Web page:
Canada urged to help millions denied school in war-torn nations (Canada)
At least 39 million children in war-torn and conflict-ridden countries are denied access to a basic education - a problem Canada must tackle, according to a report by an international children's rights agency.
The report, by Save the Children and released in Canada Monday, said countries like Canada are donating far too little money for education programs in countries hit by conflict.
Of all the assistance Canada gave to such countries between 2003 and 2005, only four per cent went toward education, the report said.
By comparison, when Canada donates to low-income countries that are not affected by war or conflict, it spends 31 per cent on education programs.
David Morley, president of Save the Children Canada, said education is crucial to countries affected by violence and war.
"Education is the key to rebuilding these societies," Morley told CBC News Online. "It's the first thing that drops when war comes, but it shouldn't be the last thing to come back."
Morley said while health care, housing and security programs address people's immediate needs, education is a need that arises quickly and is required over the long term.
Difficult to set up schools
The report found that providing a basic primary school education to children teaches them life-saving lessons, like landmine awareness and HIV/AIDS protection.
It also increases children's resistance to recruitment as child soldiers or child prostitutes.
Over the long term, it improves a child's chance of escaping poverty, which, in turn, increases the country's overall economic growth, the report said. Education is also a key to bringing peace to the country.
"It's hard to get political stability when you have a largely uneducated population," Morley said. "It's the key to building a peaceful and sustainable society. It's a humanitarian gesture, but it's in all of our best interest.
The report noted it's not easy to set up a school or teaching program in a country where schools may have been destroyed, teachers may have been killed and students may have been recruited as soldiers.
"It is difficult, there's no question it's difficult," Morley said. "To actually build up a school and start teaching is hard. It's a long-term project that needs a longer commitment. You can't go in and say, 'Great, it's fixed in six months.'"
Trust is another issue. Donors hesitate to give to war-torn countries, where they fear governments may be corrupt and may misuse the money given for education.
"That's a bit hypocritical," Morley said. "We are willing to put money into other government structures, for things like security, but for some reason we say we do not trust the government with education."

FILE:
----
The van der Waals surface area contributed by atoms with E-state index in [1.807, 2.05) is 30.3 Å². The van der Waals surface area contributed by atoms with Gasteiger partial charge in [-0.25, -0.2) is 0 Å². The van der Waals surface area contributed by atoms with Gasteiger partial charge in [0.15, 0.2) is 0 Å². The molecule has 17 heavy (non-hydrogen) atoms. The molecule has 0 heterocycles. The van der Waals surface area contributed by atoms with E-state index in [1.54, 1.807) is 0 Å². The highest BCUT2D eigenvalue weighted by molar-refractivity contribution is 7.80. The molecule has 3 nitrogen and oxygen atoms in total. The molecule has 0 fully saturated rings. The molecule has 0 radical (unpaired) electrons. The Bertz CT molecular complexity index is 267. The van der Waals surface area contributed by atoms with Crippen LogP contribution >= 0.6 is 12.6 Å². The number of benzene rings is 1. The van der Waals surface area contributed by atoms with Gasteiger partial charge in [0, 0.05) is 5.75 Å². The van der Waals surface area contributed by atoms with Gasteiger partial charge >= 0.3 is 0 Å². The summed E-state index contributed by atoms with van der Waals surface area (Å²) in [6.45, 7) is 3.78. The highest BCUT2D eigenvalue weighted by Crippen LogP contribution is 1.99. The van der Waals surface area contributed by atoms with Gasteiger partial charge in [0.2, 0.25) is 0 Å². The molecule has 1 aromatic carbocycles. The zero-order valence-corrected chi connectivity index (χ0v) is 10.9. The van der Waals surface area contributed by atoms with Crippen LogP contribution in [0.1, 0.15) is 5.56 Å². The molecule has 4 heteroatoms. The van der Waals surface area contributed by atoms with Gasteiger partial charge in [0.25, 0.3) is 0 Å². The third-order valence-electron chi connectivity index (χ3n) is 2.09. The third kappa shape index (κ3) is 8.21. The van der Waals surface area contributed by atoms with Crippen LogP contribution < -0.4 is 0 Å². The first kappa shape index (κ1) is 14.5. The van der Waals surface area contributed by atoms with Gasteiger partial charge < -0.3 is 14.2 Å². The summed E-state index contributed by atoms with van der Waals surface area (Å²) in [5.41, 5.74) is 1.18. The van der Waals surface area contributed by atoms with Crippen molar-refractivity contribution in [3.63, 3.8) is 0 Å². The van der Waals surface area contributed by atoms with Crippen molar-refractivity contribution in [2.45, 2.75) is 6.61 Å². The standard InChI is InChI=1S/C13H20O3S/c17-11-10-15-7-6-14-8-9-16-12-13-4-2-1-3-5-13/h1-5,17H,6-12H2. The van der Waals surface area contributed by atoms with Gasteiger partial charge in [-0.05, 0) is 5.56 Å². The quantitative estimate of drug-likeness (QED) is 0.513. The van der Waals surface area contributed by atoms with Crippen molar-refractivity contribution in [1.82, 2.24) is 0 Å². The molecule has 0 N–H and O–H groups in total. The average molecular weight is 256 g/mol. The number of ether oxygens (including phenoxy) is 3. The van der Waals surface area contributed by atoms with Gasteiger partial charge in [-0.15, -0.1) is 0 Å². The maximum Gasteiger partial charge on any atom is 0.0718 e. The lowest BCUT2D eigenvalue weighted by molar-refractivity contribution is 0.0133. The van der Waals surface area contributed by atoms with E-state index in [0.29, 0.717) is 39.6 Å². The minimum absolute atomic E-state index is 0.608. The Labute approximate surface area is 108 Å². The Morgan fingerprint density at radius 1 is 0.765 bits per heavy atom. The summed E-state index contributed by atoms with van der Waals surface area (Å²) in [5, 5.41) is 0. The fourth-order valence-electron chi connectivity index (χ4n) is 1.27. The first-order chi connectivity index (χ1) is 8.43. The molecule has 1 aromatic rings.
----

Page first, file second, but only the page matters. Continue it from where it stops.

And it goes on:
G8 goal of education for all by 2015
The report said that the G8 summit in the United Kingdom in 2005, which included Canada, set a goal of giving all children in the world access to a primary school education by 2015.
To reach this goal, the Save the Children report said countries will need to give an extra $9 billion US to the education cause.
The report noted there are 77 million primary-age children worldwide who are not in school. More than half - 39 million - are in conflict-riddled countries.
The report made recommendations for all donating countries. For Canada, it asked that:
- The Canadian government ensure half of all new education funding go to conflict-affected states.
- The federal government spend the same percentage on education in conflict-affected countries as it does in low-income countries.
- In emergency situations (like floods and earthquakes), Canada should spend 4.2 per cent of its funding on education, instead of the current 2.7 per cent.
Waiting for Ottawa
Morley said the Canadian government has acknowledged the problems outlined in the report, but has not yet said if it will accept the recommendations.
Save the Children, which began in England in 1919, is a children's rights organization that tackles problems like child trafficking, HIV/AIDS and child labour.
In light of the report, Save the Children has pledged to help 3 million children in conflict-affected countries access a primary school education by 2011.
The organization staggered the release of its report, releasing it first in Europe last Thursday.
Von: 17.04.2007 www.cbc.ca